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Jindaled: Noem Cuts Tsunami Warning Funds

Like the formidable Ms. Flint, I hesitate to connect tsunamis and climate change. I wish Congresswoman Kristi Noem shared our hesitance. The South Dakota freshwoman voted last month to cut 28% from the National Weather Service budget, imperiling the Pacific Tsunami Warning Center:

The union representing National Weather Service workers says budget cuts proposed by the U.S. House of Representatives could jeopardize public safety and increase the severity of disaster losses in Hawaii.

"People could die. ... It could be serious," said Barry Hirshorn, Pacific region chairman of the National Weather Service Employees Organization.

Hirshorn said that if a continuing resolution proposed by the U.S. House is enacted — triggering a 28 percent budget cut in the second half of the fiscal year — Weather Service employees as well as those at the Pacific Tsunami Warning Center could face furloughs and rolling closures.

"It would impact our ability to issue warnings," he said [Gary T. Kubota, "Cuts Could Kill, Union Says," Honolulu Star-Advertiser, 2011.02.20].

Congressional Dems argue this karmically ill-timed Noem-Boehner budget move is motivated by the GOP's climate science denial:

"Those who claim that global warming is a myth find the hard data produced by such monitoring inconvenient," Rep. Mazie Hirono (D-Hawaii) told the Star Advertiser. The cutback to the tsunami warning center also recalls Gov. Bobby Jindal's mockery of federal money for volcano monitoring back in 2009—just months before a volcano eruption in Iceland wreaked havoc on Europe [Suzy Khimm, "GOP Budget Cuts Target Tsunami Warning Center," Mother Jones, 2011.03.11].

Deep-ocean Assessment and Reporting of Tsunami (DART) stations that Rep. Kristi Noem thinks are a waste of money.. Map courtesy of NOAA.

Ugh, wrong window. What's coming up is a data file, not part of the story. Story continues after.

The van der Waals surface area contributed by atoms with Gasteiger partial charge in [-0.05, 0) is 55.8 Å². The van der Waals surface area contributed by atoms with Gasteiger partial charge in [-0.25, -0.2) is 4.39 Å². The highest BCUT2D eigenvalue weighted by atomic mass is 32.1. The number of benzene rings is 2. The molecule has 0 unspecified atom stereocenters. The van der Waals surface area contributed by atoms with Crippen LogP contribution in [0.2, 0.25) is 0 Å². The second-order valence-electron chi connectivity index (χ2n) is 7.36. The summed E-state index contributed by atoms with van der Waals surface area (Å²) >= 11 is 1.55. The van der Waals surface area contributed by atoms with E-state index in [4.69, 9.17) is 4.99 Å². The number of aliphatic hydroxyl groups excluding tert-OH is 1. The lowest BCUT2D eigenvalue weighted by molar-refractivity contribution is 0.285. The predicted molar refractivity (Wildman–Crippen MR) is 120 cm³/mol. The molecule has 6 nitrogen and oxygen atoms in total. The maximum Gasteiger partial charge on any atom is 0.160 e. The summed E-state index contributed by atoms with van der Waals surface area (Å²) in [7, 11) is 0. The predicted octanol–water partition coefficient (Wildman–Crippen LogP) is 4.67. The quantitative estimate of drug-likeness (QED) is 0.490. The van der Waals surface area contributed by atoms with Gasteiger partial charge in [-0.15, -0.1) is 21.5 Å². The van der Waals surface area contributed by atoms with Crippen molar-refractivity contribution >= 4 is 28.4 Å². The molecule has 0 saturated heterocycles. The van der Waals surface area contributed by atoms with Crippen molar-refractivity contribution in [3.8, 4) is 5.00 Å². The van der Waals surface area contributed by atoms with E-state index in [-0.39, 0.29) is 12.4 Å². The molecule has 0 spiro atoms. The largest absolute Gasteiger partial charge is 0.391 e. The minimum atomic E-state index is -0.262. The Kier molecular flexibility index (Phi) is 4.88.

The Pacific Tsunami Warning Center is a valuable NOAA project. It saves money by reducing false alarms. It saves lives by providing timely alarms, like those last Friday. Now that the GOP has proved its Jindalesque prescience extends to tsunamis, it's time for Kristi to put down the cocktails, go back to Washington, and put back the vital funding for the National Weather Service to gather its live-saving data.


  1. David Bice 2011.03.14

    This bill would not only make cuts to the Pacific Tsunami Warning Center, but to local National Weather Service offices as well, which impact those of us who live in areas not directly affected by a Tsunami! Even a few minutes of delay in issuance of a Tornado Warning could be a matter of life or death!

    I urge everyone to contact their Senator and urge them to support the Senate’s proposal for the National Oceanic and Atmospheric Administration (NOAA) budget!!!

    Here is the letter I submitted…

    Dear Senator,

    I am writing to ask you both to support the Senate’s proposal for the National Oceanic and Atmospheric Administration (NOAA) budget. This proposal will help NOAA and the National Weather Service continue the assist my agency in our mission to save lives and property.